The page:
Objective: Determine the optimal combination of digital health intervention component settings that increase average sleep duration by ≥30 minutes per weeknight.
Methods: Optimization trial using a 2 5 factorial design. The trial included 2 week run-in, 7 week intervention, and 2 week follow-up periods. Typically developing children aged 9-12y, with weeknight sleep duration <8.5 hours were enrolled (N=97). All received sleep monitoring and performance feedback. The five candidate intervention components ( with their settings to which participants were randomized ) were: 1) sleep goal ( guideline-based or personalized ); 2) screen time reduction messaging ( inactive or active ); 3) daily routine establishing messaging ( inactive or active ); 4) child-directed loss-framed financial incentive ( inactive or active ); and 5) caregiver-directed loss-framed financial incentive ( inactive or active ). The primary outcome was weeknight sleep duration (hours per night). The optimization criterion was: ≥30 minutes average increase in sleep duration on weeknights.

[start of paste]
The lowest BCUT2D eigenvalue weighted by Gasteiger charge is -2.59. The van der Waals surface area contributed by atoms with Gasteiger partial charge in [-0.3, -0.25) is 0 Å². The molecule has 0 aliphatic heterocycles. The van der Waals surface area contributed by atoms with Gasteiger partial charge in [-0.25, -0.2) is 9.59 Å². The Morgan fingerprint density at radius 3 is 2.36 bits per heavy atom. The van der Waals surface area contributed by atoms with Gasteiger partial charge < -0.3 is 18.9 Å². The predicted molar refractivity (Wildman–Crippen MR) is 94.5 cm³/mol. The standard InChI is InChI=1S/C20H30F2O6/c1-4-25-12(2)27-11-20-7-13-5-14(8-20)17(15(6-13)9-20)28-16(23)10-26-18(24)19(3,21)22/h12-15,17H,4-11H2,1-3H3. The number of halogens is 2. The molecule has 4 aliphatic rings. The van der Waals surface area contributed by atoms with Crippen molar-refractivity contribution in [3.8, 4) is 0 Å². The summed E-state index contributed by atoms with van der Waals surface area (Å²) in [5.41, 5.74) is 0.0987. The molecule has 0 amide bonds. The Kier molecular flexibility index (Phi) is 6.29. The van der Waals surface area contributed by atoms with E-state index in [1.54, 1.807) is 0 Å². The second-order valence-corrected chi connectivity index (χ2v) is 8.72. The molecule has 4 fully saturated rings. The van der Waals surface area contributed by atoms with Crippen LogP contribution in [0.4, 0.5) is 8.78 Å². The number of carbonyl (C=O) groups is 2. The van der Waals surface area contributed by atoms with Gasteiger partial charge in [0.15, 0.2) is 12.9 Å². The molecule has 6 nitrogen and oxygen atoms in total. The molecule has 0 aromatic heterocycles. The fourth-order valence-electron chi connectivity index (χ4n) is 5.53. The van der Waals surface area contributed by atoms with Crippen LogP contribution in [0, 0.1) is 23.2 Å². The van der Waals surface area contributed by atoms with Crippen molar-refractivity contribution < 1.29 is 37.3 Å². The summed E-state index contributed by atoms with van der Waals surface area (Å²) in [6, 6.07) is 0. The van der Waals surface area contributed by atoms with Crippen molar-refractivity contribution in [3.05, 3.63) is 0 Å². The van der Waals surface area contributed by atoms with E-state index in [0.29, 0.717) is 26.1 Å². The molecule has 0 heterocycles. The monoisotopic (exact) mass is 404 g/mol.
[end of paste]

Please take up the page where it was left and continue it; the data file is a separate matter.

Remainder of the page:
Results: Average baseline sleep duration was 7.7 hours per night. The highest ranked combination included the core intervention plus the following intervention components: sleep goal (either setting was effective), caregiver-directed loss-framed incentive, messaging to reduce screen time, and messaging to establish daily routines. This combination increased weeknight sleep duration by an average of 39.6 (95% CI: 36.0, 43.1) minutes during the intervention period and by 33.2 (95% CI: 28.9, 37.4) minutes during the follow-up period.
Conclusions: Optimal combinations of digital health intervention component settings were identified that effectively increased weeknight sleep duration. This could be a valuable remote patient monitoring approach to treat insufficient sleep in the pediatric setting.